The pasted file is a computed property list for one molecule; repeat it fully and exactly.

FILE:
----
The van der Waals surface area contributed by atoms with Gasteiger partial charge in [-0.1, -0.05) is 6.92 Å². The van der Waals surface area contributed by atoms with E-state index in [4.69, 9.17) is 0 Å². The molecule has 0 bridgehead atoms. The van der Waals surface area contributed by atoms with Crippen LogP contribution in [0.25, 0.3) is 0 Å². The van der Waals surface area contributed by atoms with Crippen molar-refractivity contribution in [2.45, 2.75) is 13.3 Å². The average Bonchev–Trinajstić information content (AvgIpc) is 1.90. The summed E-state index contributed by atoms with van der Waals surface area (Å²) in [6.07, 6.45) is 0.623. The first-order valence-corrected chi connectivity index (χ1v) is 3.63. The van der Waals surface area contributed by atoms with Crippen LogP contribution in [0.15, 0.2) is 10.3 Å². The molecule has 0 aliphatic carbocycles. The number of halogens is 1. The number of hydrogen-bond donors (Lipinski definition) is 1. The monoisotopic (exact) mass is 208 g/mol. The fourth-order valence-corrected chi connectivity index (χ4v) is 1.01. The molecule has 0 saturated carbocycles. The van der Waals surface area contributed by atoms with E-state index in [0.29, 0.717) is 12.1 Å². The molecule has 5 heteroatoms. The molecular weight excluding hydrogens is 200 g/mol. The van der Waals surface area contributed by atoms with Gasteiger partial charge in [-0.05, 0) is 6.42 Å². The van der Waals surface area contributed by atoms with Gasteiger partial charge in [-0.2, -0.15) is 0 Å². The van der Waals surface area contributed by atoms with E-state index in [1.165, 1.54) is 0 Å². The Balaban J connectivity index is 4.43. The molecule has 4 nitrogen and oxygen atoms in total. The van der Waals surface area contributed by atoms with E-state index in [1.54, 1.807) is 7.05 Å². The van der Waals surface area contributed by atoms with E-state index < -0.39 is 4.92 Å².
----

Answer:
The van der Waals surface area contributed by atoms with Gasteiger partial charge in [-0.1, -0.05) is 6.92 Å². The van der Waals surface area contributed by atoms with E-state index in [4.69, 9.17) is 0 Å². The molecule has 0 bridgehead atoms. The van der Waals surface area contributed by atoms with Crippen LogP contribution in [0.25, 0.3) is 0 Å². The van der Waals surface area contributed by atoms with Crippen molar-refractivity contribution in [2.45, 2.75) is 13.3 Å². The average Bonchev–Trinajstić information content (AvgIpc) is 1.90. The summed E-state index contributed by atoms with van der Waals surface area (Å²) in [6.07, 6.45) is 0.623. The first-order valence-corrected chi connectivity index (χ1v) is 3.63. The van der Waals surface area contributed by atoms with Crippen LogP contribution in [0.15, 0.2) is 10.3 Å². The molecule has 0 aliphatic carbocycles. The number of halogens is 1. The number of hydrogen-bond donors (Lipinski definition) is 1. The monoisotopic (exact) mass is 208 g/mol. The fourth-order valence-corrected chi connectivity index (χ4v) is 1.01. The molecule has 0 saturated carbocycles. The van der Waals surface area contributed by atoms with E-state index in [0.29, 0.717) is 12.1 Å². The molecule has 5 heteroatoms. The molecular weight excluding hydrogens is 200 g/mol. The van der Waals surface area contributed by atoms with Gasteiger partial charge in [-0.05, 0) is 6.42 Å². The van der Waals surface area contributed by atoms with Gasteiger partial charge in [-0.2, -0.15) is 0 Å². The van der Waals surface area contributed by atoms with E-state index in [1.165, 1.54) is 0 Å². The Balaban J connectivity index is 4.43. The molecule has 4 nitrogen and oxygen atoms in total. The van der Waals surface area contributed by atoms with E-state index in [1.54, 1.807) is 7.05 Å². The van der Waals surface area contributed by atoms with E-state index < -0.39 is 4.92 Å².